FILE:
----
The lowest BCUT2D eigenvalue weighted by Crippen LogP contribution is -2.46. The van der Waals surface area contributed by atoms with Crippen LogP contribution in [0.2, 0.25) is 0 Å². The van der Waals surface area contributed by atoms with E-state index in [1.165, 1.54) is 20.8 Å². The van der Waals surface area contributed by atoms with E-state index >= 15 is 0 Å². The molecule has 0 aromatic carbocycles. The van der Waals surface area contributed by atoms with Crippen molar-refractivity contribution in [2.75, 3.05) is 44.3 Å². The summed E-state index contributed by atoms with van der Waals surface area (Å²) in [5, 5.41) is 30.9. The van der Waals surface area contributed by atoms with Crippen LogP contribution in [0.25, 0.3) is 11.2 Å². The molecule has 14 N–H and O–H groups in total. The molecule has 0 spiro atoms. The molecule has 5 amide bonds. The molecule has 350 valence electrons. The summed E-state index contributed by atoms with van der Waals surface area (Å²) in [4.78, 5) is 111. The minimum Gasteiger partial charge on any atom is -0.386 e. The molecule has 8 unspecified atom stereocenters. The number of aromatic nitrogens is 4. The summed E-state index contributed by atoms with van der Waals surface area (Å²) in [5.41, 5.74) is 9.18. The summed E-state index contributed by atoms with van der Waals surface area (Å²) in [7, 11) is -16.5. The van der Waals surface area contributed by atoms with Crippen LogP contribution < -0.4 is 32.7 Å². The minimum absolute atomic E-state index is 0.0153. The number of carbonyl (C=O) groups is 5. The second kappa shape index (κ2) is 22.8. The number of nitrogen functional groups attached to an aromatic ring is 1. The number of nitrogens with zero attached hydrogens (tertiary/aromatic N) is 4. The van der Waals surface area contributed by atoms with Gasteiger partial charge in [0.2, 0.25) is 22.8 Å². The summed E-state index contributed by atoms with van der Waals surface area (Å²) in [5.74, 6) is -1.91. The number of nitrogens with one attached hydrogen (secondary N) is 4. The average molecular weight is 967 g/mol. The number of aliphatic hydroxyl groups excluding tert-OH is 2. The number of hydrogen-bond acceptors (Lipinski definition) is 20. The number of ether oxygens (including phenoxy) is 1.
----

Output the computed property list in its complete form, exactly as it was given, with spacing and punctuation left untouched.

The lowest BCUT2D eigenvalue weighted by Crippen LogP contribution is -2.46. The van der Waals surface area contributed by atoms with Crippen LogP contribution in [0.2, 0.25) is 0 Å². The van der Waals surface area contributed by atoms with E-state index in [1.165, 1.54) is 20.8 Å². The van der Waals surface area contributed by atoms with E-state index >= 15 is 0 Å². The molecule has 0 aromatic carbocycles. The van der Waals surface area contributed by atoms with Crippen molar-refractivity contribution in [2.75, 3.05) is 44.3 Å². The summed E-state index contributed by atoms with van der Waals surface area (Å²) in [5, 5.41) is 30.9. The van der Waals surface area contributed by atoms with Crippen LogP contribution in [0.25, 0.3) is 11.2 Å². The molecule has 14 N–H and O–H groups in total. The molecule has 0 spiro atoms. The molecule has 5 amide bonds. The molecule has 350 valence electrons. The summed E-state index contributed by atoms with van der Waals surface area (Å²) in [4.78, 5) is 111. The minimum Gasteiger partial charge on any atom is -0.386 e. The molecule has 8 unspecified atom stereocenters. The number of aromatic nitrogens is 4. The summed E-state index contributed by atoms with van der Waals surface area (Å²) in [5.41, 5.74) is 9.18. The summed E-state index contributed by atoms with van der Waals surface area (Å²) in [7, 11) is -16.5. The van der Waals surface area contributed by atoms with Crippen LogP contribution < -0.4 is 32.7 Å². The minimum absolute atomic E-state index is 0.0153. The number of carbonyl (C=O) groups is 5. The second kappa shape index (κ2) is 22.8. The number of nitrogen functional groups attached to an aromatic ring is 1. The number of nitrogens with zero attached hydrogens (tertiary/aromatic N) is 4. The van der Waals surface area contributed by atoms with Gasteiger partial charge in [0.2, 0.25) is 22.8 Å². The summed E-state index contributed by atoms with van der Waals surface area (Å²) in [5.74, 6) is -1.91. The number of nitrogens with one attached hydrogen (secondary N) is 4. The average molecular weight is 967 g/mol. The number of aliphatic hydroxyl groups excluding tert-OH is 2. The number of hydrogen-bond acceptors (Lipinski definition) is 20. The number of ether oxygens (including phenoxy) is 1.